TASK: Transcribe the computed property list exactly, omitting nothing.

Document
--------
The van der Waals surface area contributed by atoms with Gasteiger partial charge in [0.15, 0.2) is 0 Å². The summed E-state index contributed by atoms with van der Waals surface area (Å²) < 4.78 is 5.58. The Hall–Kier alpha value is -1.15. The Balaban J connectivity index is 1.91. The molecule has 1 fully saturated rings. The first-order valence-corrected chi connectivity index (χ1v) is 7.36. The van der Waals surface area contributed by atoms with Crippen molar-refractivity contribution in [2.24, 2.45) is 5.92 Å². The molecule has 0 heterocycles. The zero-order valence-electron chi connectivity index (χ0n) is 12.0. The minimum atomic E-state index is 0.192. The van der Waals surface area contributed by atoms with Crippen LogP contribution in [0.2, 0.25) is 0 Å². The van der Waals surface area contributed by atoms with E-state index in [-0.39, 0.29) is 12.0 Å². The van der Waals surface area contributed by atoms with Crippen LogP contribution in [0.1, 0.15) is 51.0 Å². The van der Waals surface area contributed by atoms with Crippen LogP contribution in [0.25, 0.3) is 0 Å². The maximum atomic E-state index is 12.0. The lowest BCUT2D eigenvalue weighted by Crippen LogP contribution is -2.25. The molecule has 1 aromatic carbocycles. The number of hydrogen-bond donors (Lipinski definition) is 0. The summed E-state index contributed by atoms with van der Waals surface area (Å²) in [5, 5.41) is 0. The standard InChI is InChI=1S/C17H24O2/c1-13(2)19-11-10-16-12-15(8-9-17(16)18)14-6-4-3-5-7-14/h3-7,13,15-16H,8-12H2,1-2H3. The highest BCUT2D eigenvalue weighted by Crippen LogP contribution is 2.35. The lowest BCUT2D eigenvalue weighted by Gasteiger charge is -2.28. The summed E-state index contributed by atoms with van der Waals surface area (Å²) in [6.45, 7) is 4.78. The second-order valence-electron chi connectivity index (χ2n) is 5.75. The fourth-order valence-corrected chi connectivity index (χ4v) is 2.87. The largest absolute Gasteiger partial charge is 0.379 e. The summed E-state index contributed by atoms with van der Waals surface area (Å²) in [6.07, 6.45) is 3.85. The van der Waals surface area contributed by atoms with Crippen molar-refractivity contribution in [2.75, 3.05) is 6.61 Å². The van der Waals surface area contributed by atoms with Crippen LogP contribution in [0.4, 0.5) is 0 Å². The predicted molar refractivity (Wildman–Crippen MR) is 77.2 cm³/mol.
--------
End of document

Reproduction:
The van der Waals surface area contributed by atoms with Gasteiger partial charge in [0.15, 0.2) is 0 Å². The summed E-state index contributed by atoms with van der Waals surface area (Å²) < 4.78 is 5.58. The Hall–Kier alpha value is -1.15. The Balaban J connectivity index is 1.91. The molecule has 1 fully saturated rings. The first-order valence-corrected chi connectivity index (χ1v) is 7.36. The van der Waals surface area contributed by atoms with Crippen molar-refractivity contribution in [2.24, 2.45) is 5.92 Å². The molecule has 0 heterocycles. The zero-order valence-electron chi connectivity index (χ0n) is 12.0. The minimum atomic E-state index is 0.192. The van der Waals surface area contributed by atoms with Crippen LogP contribution in [0.2, 0.25) is 0 Å². The van der Waals surface area contributed by atoms with E-state index in [-0.39, 0.29) is 12.0 Å². The van der Waals surface area contributed by atoms with Crippen LogP contribution in [0.1, 0.15) is 51.0 Å². The van der Waals surface area contributed by atoms with Crippen LogP contribution in [0.25, 0.3) is 0 Å². The maximum atomic E-state index is 12.0. The lowest BCUT2D eigenvalue weighted by Crippen LogP contribution is -2.25. The molecule has 1 aromatic carbocycles. The number of hydrogen-bond donors (Lipinski definition) is 0. The summed E-state index contributed by atoms with van der Waals surface area (Å²) in [5, 5.41) is 0. The standard InChI is InChI=1S/C17H24O2/c1-13(2)19-11-10-16-12-15(8-9-17(16)18)14-6-4-3-5-7-14/h3-7,13,15-16H,8-12H2,1-2H3. The highest BCUT2D eigenvalue weighted by Crippen LogP contribution is 2.35. The lowest BCUT2D eigenvalue weighted by Gasteiger charge is -2.28. The summed E-state index contributed by atoms with van der Waals surface area (Å²) in [6.45, 7) is 4.78. The second-order valence-electron chi connectivity index (χ2n) is 5.75. The fourth-order valence-corrected chi connectivity index (χ4v) is 2.87. The largest absolute Gasteiger partial charge is 0.379 e. The summed E-state index contributed by atoms with van der Waals surface area (Å²) in [6.07, 6.45) is 3.85. The van der Waals surface area contributed by atoms with Crippen molar-refractivity contribution in [2.75, 3.05) is 6.61 Å². The van der Waals surface area contributed by atoms with Crippen LogP contribution in [0.4, 0.5) is 0 Å². The predicted molar refractivity (Wildman–Crippen MR) is 77.2 cm³/mol.